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THE commencement of a new volume of the Baptist Magazine awakens diversified recollections, many of which are of a peculiarly interesting character. During a quarter of a century this miscellany has paid its regular visits to the abodes of its numerous patrons, fraught with intelligence on the most important subjects. Standing, as on an eminence, we survey the past, and those venerable men who commenced the publication, rise in pleasing review before
We think of their talents, their piety, their zeal, their limited means, and their enco
couraging success, till our bosoms are fired with ardor to prosecute the enterprise they so happily commenced. The faithful missionaries, who amidst trials and privations traversed the wilderness, and whose labors by a divine blessing transformed it into a fruitful field, also fix our attention. With grateful emotions, and thanksgivings to God and the Lamb, we witness the contrast which our country now presents. The trees, among which they wandered, have been fashioned into edifices of worship; and the solitary places have blossomed, and borne the rich fruits of grace.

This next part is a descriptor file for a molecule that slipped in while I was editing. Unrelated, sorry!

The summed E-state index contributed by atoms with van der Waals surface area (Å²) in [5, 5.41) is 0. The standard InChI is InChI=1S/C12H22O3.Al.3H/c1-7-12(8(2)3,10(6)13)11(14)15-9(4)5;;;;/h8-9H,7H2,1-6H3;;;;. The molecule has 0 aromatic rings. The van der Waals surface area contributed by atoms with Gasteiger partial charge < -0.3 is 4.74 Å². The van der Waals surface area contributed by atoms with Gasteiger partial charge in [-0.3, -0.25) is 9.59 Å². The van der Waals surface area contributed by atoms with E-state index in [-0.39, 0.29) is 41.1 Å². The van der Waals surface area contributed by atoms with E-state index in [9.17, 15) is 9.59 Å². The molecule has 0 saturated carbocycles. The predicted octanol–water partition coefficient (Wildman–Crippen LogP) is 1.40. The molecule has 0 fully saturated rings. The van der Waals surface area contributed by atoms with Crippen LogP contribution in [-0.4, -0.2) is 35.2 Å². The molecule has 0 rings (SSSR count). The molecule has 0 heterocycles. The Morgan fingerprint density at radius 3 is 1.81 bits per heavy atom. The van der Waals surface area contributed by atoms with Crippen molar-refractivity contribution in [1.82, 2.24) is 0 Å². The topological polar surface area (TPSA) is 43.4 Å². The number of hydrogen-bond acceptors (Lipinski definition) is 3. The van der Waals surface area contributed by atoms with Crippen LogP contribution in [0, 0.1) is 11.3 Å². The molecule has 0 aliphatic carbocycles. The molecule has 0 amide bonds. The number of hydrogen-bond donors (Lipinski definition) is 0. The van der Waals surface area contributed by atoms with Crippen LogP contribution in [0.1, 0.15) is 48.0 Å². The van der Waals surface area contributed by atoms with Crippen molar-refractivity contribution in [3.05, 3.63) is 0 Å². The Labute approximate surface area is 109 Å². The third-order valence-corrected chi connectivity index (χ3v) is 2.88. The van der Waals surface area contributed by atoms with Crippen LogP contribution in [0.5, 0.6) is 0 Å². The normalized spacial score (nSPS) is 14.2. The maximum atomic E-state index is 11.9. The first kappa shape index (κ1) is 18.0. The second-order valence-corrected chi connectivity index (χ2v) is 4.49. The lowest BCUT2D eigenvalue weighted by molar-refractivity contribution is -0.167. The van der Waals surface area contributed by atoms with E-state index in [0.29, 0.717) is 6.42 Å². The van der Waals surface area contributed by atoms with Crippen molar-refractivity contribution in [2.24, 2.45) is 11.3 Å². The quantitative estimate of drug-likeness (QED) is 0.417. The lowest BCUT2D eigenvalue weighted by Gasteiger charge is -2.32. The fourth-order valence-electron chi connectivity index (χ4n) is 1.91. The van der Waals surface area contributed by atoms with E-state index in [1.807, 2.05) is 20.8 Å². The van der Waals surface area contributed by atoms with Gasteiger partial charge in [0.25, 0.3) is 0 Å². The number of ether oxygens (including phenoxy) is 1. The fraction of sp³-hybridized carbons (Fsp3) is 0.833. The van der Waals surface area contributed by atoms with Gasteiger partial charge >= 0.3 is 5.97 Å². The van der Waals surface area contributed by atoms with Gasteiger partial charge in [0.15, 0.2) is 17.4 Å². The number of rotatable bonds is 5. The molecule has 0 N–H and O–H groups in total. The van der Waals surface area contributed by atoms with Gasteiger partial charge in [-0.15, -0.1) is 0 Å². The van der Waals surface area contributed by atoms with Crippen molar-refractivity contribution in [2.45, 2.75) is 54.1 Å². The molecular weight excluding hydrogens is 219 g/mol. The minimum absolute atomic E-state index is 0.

The first conductors of this work, the zealous and devoted missionaries whose toils they detailed, and multitudes who with devout and joyful minds perused its pages, have successively finished their labors, and been dismissed from earth. While by faith we discern them mingling in elevated society above, a voice emphatically addresses us, Be ye followers of them, who through faith and patience inherit the promises.
Whatever success may have attended past efforts, there remains yet much land to be possessed. Indeed the fields of labor are